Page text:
This book "asserts that the origin and spread of languages must be examined primarily through the time-tested techniques of linguistic analysis, rather than those of evolutionary biology" and "defends traditional practices in historical linguistics while remaining open to new techniques, including computational methods" and "will appeal to readers interested in world history and world geography."
Grammatical Replication and Borrowability in Language Contact
Trends in Linguistics. Studies and Monographs [TiLSM] 242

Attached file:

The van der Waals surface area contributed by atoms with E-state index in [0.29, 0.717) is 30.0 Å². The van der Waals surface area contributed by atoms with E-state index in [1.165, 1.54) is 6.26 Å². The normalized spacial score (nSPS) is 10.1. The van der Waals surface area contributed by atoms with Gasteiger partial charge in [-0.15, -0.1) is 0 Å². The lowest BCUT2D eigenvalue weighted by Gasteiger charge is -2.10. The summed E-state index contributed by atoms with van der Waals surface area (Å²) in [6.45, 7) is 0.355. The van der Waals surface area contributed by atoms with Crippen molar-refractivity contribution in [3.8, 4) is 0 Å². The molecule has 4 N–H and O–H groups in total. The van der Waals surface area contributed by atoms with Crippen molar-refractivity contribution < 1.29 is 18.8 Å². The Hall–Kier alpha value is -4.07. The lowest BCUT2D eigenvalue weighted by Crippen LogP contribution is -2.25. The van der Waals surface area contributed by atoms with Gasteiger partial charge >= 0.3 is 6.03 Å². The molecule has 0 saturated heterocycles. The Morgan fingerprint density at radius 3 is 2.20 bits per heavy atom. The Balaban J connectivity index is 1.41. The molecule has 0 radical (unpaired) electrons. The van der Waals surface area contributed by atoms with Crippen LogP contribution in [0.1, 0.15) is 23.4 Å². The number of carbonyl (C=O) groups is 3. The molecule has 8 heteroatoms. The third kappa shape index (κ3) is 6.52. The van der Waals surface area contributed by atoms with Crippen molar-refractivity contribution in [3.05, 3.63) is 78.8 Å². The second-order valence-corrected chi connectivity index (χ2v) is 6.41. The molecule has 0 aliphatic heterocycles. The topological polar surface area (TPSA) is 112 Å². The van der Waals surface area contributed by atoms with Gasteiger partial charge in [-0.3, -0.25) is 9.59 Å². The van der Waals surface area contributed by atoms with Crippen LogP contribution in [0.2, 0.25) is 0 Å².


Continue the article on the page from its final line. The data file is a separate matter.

The volume presents new insights into two basic theoretical issues hotly debated in recent work on grammaticalization and language contact: grammatical replication and grammatical borrowability. The key issues are: How can grammatical replication be distinguished from other, superficially similar processes of contact-induced linguistic change, and under what conditions does it take place? Are there grammatical morphemes or constructions that are more easily borrowed than others, and how can language contact account for areal biases in the borrowing (vs. calquing) of grammatical formatives? The book is a major contribution to the ongoing theoretical discussion concerning the relationship between grammaticalization and language contact on a broad empirical basis.